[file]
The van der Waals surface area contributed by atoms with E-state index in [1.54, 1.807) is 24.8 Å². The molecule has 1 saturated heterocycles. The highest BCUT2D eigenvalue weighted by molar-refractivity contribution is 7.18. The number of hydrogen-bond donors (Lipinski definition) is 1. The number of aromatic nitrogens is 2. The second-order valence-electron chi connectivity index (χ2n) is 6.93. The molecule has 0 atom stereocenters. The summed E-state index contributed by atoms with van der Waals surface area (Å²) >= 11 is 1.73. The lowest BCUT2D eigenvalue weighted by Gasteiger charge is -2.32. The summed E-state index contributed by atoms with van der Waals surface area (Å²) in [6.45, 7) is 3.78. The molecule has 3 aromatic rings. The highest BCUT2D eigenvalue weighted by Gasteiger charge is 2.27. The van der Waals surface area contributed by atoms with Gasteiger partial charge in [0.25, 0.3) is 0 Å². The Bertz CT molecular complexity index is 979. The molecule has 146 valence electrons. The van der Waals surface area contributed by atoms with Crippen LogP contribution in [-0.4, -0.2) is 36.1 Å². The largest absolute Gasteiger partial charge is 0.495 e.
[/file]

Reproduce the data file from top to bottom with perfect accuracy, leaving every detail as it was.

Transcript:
The van der Waals surface area contributed by atoms with E-state index in [1.54, 1.807) is 24.8 Å². The molecule has 1 saturated heterocycles. The highest BCUT2D eigenvalue weighted by molar-refractivity contribution is 7.18. The number of hydrogen-bond donors (Lipinski definition) is 1. The number of aromatic nitrogens is 2. The second-order valence-electron chi connectivity index (χ2n) is 6.93. The molecule has 0 atom stereocenters. The summed E-state index contributed by atoms with van der Waals surface area (Å²) >= 11 is 1.73. The lowest BCUT2D eigenvalue weighted by Gasteiger charge is -2.32. The summed E-state index contributed by atoms with van der Waals surface area (Å²) in [6.45, 7) is 3.78. The molecule has 3 aromatic rings. The highest BCUT2D eigenvalue weighted by Gasteiger charge is 2.27. The van der Waals surface area contributed by atoms with Gasteiger partial charge in [0.25, 0.3) is 0 Å². The Bertz CT molecular complexity index is 979. The molecule has 146 valence electrons. The van der Waals surface area contributed by atoms with Crippen LogP contribution in [-0.4, -0.2) is 36.1 Å². The largest absolute Gasteiger partial charge is 0.495 e.